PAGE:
NORWALK, Conn. – Here are some items of interest that were seen or heard recently in Norwalk:
No rent for the big boys
Here’s a surprise for you: If a mall is built in Norwalk, it’s likely that the Lord & Taylor or the Macy’s or whatever-huge-department-store-comes-in-as-an-anchor won’t be paying rent. In fact, they’ll be paid by General Growth Properties (GGP), according to urban retail planner Robert Gibbs.
Gibbs was the speaker at a May presentation sponsored by the Norwalk Redevelopment Agency, which, with GGP knocking on the door, hired Gibbs as a consultant.
“A major department store in a retail mall tends to pay no rent at all,” Gibbs said. “The developer tends to pay the department store to come there. The department stores get a good deal. So they get paid a lot of money, sometimes tens of millions of dollars, to go into the center. Instead of paying rent, they spend their money on advertising and they spend hundreds of thousands of dollars advertising a week. You know, Macy’s every week has a once-in-a-lifetime sale. … They bring people to that mall. About a third of all the customers you see walking in a mall came there because of that department store.”
You therefore can’t build a mall without a major department store, he said. Someone tried it, he said. The so-called “lifestyle centers” did well for two years, then tanked when the department stores wised up and offered better service, he said.
“It’s considered very risky; in fact it’s not financeable to build a regional center without a department store,” Gibbs said.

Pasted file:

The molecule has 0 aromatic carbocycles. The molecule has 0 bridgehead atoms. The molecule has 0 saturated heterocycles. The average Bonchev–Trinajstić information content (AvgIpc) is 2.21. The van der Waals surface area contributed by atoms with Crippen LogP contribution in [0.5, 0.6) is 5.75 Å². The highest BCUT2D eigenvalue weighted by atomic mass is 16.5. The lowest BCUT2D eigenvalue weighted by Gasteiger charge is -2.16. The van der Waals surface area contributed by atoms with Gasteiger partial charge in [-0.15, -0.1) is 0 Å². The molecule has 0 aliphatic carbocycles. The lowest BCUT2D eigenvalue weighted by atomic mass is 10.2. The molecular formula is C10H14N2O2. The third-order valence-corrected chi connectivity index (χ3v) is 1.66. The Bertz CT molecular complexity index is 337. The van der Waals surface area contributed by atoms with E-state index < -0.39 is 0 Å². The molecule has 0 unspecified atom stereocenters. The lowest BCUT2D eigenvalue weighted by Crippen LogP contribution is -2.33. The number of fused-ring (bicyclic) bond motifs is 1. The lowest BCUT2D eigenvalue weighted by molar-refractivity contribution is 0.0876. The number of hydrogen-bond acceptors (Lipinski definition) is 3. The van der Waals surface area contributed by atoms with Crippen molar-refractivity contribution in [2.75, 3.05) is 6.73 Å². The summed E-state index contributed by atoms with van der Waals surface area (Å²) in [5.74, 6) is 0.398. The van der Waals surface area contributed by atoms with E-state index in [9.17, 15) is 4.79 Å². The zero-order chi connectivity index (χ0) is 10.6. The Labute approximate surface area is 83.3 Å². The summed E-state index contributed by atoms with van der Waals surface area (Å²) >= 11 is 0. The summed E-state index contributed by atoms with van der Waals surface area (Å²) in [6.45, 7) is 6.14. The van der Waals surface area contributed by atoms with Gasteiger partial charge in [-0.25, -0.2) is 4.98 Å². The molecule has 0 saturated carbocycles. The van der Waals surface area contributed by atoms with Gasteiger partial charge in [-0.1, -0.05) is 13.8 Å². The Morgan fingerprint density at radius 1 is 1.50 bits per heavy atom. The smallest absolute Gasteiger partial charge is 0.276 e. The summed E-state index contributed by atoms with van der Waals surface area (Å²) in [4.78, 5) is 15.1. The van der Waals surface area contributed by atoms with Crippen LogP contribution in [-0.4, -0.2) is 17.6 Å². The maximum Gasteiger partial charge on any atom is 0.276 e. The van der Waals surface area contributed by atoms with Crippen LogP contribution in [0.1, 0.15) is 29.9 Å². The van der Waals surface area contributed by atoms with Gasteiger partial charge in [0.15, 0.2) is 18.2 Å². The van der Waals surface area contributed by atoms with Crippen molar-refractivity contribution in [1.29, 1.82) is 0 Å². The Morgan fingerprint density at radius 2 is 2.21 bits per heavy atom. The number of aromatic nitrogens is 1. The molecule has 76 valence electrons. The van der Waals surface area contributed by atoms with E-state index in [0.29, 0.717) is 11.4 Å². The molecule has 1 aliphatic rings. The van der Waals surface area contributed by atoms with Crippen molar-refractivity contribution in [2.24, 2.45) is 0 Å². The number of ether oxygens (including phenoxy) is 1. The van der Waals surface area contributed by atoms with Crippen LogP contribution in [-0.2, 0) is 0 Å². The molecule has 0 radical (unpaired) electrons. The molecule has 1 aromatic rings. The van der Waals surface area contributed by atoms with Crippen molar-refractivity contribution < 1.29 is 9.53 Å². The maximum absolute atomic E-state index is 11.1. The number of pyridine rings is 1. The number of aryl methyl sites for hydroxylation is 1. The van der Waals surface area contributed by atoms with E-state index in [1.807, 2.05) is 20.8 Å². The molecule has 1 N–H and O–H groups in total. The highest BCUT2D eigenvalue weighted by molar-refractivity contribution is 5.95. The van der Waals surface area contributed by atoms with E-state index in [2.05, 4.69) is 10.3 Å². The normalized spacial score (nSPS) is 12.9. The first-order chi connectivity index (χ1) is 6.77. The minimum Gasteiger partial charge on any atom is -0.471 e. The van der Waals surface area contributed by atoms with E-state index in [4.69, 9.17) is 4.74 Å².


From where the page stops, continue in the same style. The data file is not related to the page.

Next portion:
Deserving to be shocked
U.S. House of Representatives Majority Leader Eric Cantor went down in a stunning defeat Tuesday in a primary loss that former Norwalk Economic Opportunity Now (NEON) Board member Jack O’Dea described as “getting his clock cleaned.”
O’Dea said he has a saying, a play on a World War II theme, to describe politicians who are “shocked” when they lose an election.
“Only arrogance will sink more ships than loose lips,” O’Dea said.
Babies in the street
The debate over sidewalks raged at a recent Public Works Committee meeting, where the talk concerned the legality of the city sidewalk ordinance and a possible reimbursement system for homeowners who would be required to fix their sidewalks.
Common Councilman David Watts (D-District A) talked, as he often does, of mothers trying to push strollers down broken sidewalks. Republican Common Councilman David McCarthy remarked, not for the first time, that there is no sidewalk in front of his Rowayton home, so, lucky him, he has no problem.
Republican Common Councilwoman Michelle Maggio, who had been waiting for a chance to speak, resorted to snarky sarcasm: “I don’t have a sidewalk, but a lot of my friends do and some of them can’t afford to fix theirs. I think it’s unfair,” she said. “At least if the streets are paved nicely all the babies in strollers will have a nice new ride.”